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Country summary




The Gambia 740 km, Guinea 330 km, Guinea-Bissau 338 km, Mali 419 km, Mauritania 813 km

Government type



13,711,597 (July 2010 est.)[1]

Population growth

2.709% (2010 est.)[1]

Life expectancy

59 years[1]


48% (2007 est.)[1]

Index of Economic Freedom


Corruption Perceptions Index


Doing Business ranking


The French colonies of Senegal and the French Sudan were merged in 1959 and granted their independence as the Mali Federation in 1960. The union broke up after only a few months. Senegal joined with The Gambia to form the nominal confederation of Senegambia in 1982. The envisaged integration of the two countries was never carried out, and the union was dissolved in 1989. The Movement of Democratic Forces in the Casamance (MFDC) has led a low-level separatist insurgency in southern Senegal since the 1980s, and several peace deals have failed to resolve the conflict. Nevertheless, Senegal remains one of the most stable democracies in Africa. Senegal was ruled by a Socialist Party for 40 years until current President Abdoulaye WADE was elected in 2000. He was reelected in February 2007 and has amended Senegal's constitution over a dozen times to increase executive power and to weaken the opposition, part of the President's increasingly autocratic governing style. Senegal has a long history of participating in international peacekeeping and regional mediation.[1]

Economical characteristics

  • Currency: CFA franc (ISO code: XOF)
  • Central bank discount rate: 4.25% (31 December 2009)[1]
  • Commercial banks lending rate: NA% (31 December 2009 )[1]
  • Stock of money (M1): $2.658 billion (31 December 2008)[1]
  • Quasi money (with M1 makes M2): $1.599 billion (31 December 2008)[1]

Notable events:


Statistic / Year 1999 2000 2001 2002 2003 2004 2005 2006 2007 2008
GDP (million USD)[6] 5 151 4 692 4 878 5 334 6 858 8 030 8 688 9 370 11 320 13 273
Govt. debt (% of GDP)[7] 83.614 73.724 68.852
Govt. revenue (% of GDP)[8] 16.002 16.877 16.840
Govt. expenses (% of GDP)[9] 11.439 12.759 14.555
Debt to revenue (years) 5.225 4.368 4.089


Note: statistical data was rounded. Different sources may use different methodologies for their estimates. Debt to revenue is calculated by dividing the two variables from their original ('unrounded') values. It represents how long it would a government take to repay its entire debt if it used its whole revenue for this purpose.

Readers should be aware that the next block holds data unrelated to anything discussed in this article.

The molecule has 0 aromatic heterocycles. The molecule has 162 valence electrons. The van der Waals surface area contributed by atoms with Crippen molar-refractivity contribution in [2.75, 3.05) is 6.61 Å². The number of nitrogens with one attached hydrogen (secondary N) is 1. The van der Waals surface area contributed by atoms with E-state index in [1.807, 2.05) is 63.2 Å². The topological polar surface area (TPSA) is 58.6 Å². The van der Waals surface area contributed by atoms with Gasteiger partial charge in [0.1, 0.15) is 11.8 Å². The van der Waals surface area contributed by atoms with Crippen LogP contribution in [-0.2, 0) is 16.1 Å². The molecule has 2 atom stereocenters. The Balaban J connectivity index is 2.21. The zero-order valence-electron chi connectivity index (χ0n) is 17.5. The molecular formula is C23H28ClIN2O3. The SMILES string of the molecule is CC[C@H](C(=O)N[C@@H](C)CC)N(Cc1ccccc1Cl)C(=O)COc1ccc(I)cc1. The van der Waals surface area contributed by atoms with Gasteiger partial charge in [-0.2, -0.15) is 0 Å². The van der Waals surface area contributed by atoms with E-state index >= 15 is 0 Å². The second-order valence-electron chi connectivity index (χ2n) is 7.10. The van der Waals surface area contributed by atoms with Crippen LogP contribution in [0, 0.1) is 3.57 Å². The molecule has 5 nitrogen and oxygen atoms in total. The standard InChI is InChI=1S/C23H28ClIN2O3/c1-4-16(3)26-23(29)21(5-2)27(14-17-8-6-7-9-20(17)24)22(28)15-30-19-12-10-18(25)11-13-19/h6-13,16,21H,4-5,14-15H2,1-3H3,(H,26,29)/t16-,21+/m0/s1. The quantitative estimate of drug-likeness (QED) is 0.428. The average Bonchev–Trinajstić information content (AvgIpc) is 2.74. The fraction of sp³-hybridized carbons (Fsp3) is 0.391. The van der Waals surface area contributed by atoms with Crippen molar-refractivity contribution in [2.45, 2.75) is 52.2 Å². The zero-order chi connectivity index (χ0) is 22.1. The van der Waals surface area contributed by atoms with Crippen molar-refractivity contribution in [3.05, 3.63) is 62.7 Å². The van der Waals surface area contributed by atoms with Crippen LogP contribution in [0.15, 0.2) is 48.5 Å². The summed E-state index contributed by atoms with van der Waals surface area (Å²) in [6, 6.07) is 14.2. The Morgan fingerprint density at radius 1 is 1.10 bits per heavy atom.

1. 1.0 1.1 1.2 1.3 1.4 1.5 1.6 1.7 1.8 CIA - The World Factbook. "Senegal", from The World Factbook. Referenced 2010-10-04.
  2. Heritage Foundation. "Senegal", Economic Freedom Score. A lower ranking is better; but please be careful when comparing between different countries or years. Referenced 2010-10-04.
  3. Transparency International. "Senegal", Corruption Perceptions Index 2009. A lower ranking is better; but please note that the numbers cannot be compared between countries or years due to different methodology. Referenced 2010-10-04.
  4. Doing Business. "Senegal", Doing Business 2010 (part of The World Bank Group). A lower ranking is better; but please be careful when comparing between different countries or years. Referenced 2010-10-04.
  5. Carmen M. Reinhart and Kenneth S. Rogoff. "This Time is Different", Princeton University Press, ISBN 978-0-691-14216-6, p. 381. (The list does not claim to be complete.) Referenced 2011-07-21.
  6. World Bank. "Senegal: GDP", from World Bank Data. Referenced 2010-10-04.
  7. World Bank. "Senegal: government debt", from World Bank Data. Referenced 2010-10-04.
  8. World Bank. "Senegal: government revenue", from World Bank Data. Referenced 2010-10-04.
  9. World Bank. "Senegal: government expenses", from World Bank Data. Referenced 2010-10-04.